What pipeline blew up?

San Bruno pipeline explosion
The San Bruno pipeline explosion occurred at 6:11 pm PDT on September 9, 2010, in San Bruno, California, when a 30-inch (76 cm) diameter steel natural gas pipeline owned by Pacific Gas & Electric exploded into flames in the Crestmoor residential neighborhood 2 miles (3.2 km) west of San Francisco International Airport …

Where was the gas pipeline explosion?

San Bruno
At 6:11 p.m. on Sept. 9, 2010, a 30-inch-diameter segment of an intrastate natural gas transmission pipeline owned and operated by the Pacific Gas and Electric Co. (PG&E), ruptured in a residential area in San Bruno, California. The rupture produced a crater about 72 feet long by 26 feet wide.

What happens when a gas pipeline bursts?

“If you break open a gas line, you’re almost undoubtedly going to smell that,” Miller explained. “You may hear hissing or see bubbling. If you hit something large, you may even see pavement heaving and splitting.” Preventing these disasters is as easy as calling 811 a few days before you dig.

When was the last pipeline explosion?

On January 29, 2019, a pipeline ruptured, near the town of Lumberport in Harrison County, West Virginia. The rupture was located at a girth weld of an elbow on the 12-inch interstate pipeline.

Is it safe to live near a gas pipeline?

Studies in other states are suggesting that people near pipelines suffer more health problems. Some pipeline neighbors experience symptoms like sudden nosebleeds, because breathing in formaldehyde is like “pickling your nose,” Carpenter said.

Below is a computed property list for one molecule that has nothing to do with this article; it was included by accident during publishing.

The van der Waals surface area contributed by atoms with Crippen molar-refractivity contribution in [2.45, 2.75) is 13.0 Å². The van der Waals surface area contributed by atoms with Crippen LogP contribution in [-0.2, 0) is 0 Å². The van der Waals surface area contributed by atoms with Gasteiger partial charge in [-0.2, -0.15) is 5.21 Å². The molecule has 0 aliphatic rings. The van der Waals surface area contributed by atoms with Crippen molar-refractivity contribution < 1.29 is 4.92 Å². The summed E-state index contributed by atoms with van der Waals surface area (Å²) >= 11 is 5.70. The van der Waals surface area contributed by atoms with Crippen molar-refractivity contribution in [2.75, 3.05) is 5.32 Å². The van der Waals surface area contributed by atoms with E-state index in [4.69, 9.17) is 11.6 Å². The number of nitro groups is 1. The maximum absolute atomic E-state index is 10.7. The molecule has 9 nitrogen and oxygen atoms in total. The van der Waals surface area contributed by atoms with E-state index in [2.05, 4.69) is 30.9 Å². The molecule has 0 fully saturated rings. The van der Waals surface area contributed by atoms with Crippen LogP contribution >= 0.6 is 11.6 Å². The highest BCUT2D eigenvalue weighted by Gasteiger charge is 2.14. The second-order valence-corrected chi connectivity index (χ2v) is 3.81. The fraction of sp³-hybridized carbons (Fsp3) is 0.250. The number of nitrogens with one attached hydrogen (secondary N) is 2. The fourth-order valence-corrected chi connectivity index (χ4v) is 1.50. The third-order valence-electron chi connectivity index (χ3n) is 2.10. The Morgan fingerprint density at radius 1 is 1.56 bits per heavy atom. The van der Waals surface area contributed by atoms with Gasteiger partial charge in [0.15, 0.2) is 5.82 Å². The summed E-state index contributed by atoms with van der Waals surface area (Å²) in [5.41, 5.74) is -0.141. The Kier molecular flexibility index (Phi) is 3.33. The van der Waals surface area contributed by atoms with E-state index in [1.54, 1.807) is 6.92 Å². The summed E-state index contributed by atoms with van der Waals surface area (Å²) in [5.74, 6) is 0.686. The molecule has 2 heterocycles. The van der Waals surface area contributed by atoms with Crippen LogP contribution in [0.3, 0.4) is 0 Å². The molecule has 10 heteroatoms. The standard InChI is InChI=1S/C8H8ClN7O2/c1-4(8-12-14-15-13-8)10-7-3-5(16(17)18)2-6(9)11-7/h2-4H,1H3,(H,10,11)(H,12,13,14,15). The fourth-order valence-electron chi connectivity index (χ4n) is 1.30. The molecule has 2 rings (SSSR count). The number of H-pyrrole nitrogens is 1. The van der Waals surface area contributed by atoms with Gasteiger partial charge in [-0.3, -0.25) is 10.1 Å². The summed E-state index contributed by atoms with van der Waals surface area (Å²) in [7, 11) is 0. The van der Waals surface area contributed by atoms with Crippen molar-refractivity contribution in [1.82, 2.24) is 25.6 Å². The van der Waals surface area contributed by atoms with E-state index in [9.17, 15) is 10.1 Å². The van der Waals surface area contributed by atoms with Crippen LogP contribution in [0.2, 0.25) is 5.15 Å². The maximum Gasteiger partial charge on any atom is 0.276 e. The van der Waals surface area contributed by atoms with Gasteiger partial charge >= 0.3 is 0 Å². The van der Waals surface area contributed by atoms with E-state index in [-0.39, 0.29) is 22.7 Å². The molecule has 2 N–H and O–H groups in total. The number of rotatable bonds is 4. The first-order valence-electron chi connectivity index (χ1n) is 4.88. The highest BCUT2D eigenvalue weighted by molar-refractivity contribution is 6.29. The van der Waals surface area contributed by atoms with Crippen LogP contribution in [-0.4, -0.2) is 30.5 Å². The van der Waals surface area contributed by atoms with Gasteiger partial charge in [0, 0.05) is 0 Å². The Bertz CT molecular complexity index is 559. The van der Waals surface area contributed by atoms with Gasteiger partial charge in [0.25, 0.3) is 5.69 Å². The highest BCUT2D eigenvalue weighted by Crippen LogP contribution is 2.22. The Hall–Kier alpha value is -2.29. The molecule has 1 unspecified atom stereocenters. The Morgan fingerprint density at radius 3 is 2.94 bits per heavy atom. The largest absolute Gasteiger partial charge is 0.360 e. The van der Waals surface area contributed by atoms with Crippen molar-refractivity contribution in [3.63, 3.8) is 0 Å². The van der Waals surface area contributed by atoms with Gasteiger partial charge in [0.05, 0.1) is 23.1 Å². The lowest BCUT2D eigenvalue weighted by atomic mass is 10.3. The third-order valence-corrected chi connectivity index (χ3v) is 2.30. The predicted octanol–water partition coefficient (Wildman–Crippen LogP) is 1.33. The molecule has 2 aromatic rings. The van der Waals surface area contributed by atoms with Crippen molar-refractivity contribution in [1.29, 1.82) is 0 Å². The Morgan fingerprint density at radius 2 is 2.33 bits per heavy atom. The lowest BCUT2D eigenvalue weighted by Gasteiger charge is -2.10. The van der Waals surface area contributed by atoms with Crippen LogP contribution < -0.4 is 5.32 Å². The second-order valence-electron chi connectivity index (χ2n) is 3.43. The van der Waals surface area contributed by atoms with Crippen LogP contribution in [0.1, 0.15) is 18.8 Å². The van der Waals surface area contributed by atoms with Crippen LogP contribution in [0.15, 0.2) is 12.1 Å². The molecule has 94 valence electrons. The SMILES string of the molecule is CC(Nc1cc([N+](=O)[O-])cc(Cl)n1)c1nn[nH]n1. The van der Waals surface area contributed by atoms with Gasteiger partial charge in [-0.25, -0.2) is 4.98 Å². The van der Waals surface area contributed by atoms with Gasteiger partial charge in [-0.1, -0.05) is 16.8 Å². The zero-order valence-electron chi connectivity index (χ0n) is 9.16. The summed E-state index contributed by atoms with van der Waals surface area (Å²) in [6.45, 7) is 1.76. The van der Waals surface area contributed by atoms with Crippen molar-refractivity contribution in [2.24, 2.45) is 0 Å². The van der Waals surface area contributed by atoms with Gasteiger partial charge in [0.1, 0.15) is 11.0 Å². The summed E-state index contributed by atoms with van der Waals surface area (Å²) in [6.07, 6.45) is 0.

What is in a pipeline?

Pipelines are pipes, usually underground, that transport and distribute fluids. When discussing pipelines in an energy context, the fluids are usually either oil, oil products and natural gas.

What causes a pipeline to rupture?

Negligence, carelessness, and violations of Occupational Safety and Health Administration (OSHA) workplace safety regulations are among the common causes of pipeline explosions. Pipeline explosions can also occur when heavy equipment performing excavation work, such as backhoes, strikes a pipeline.

Does a gas pipeline affect property value?

Historically speaking, natural gas pipeline easements have had little or no impact on property values. In its Draft Environmental Impact Statement, issued in May 2016, FERC cited multiple studies which support the position that the presence of a natural gas pipeline has little or no impact on property values.